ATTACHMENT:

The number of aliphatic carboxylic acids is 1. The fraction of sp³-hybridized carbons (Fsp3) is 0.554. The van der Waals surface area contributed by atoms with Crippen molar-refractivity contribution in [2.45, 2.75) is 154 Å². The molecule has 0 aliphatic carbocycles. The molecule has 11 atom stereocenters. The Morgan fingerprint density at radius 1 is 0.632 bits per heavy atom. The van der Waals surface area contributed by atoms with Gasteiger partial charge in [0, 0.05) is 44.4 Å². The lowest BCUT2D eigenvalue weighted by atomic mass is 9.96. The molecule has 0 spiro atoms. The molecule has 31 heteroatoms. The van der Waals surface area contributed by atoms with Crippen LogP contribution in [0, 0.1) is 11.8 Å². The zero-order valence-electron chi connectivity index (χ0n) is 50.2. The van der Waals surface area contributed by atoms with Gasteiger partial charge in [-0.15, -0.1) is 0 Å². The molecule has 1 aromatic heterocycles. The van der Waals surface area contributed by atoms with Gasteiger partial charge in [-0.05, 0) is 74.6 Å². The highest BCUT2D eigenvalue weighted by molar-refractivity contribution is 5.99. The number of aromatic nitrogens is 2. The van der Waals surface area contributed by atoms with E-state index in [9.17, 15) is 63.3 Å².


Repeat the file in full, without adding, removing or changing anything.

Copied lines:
The number of aliphatic carboxylic acids is 1. The fraction of sp³-hybridized carbons (Fsp3) is 0.554. The van der Waals surface area contributed by atoms with Crippen molar-refractivity contribution in [2.45, 2.75) is 154 Å². The molecule has 0 aliphatic carbocycles. The molecule has 11 atom stereocenters. The Morgan fingerprint density at radius 1 is 0.632 bits per heavy atom. The van der Waals surface area contributed by atoms with Gasteiger partial charge in [0, 0.05) is 44.4 Å². The lowest BCUT2D eigenvalue weighted by atomic mass is 9.96. The molecule has 0 spiro atoms. The molecule has 31 heteroatoms. The van der Waals surface area contributed by atoms with Crippen LogP contribution in [0, 0.1) is 11.8 Å². The zero-order valence-electron chi connectivity index (χ0n) is 50.2. The van der Waals surface area contributed by atoms with Gasteiger partial charge in [-0.15, -0.1) is 0 Å². The molecule has 1 aromatic heterocycles. The van der Waals surface area contributed by atoms with Gasteiger partial charge in [-0.05, 0) is 74.6 Å². The highest BCUT2D eigenvalue weighted by molar-refractivity contribution is 5.99. The number of aromatic nitrogens is 2. The van der Waals surface area contributed by atoms with E-state index in [9.17, 15) is 63.3 Å².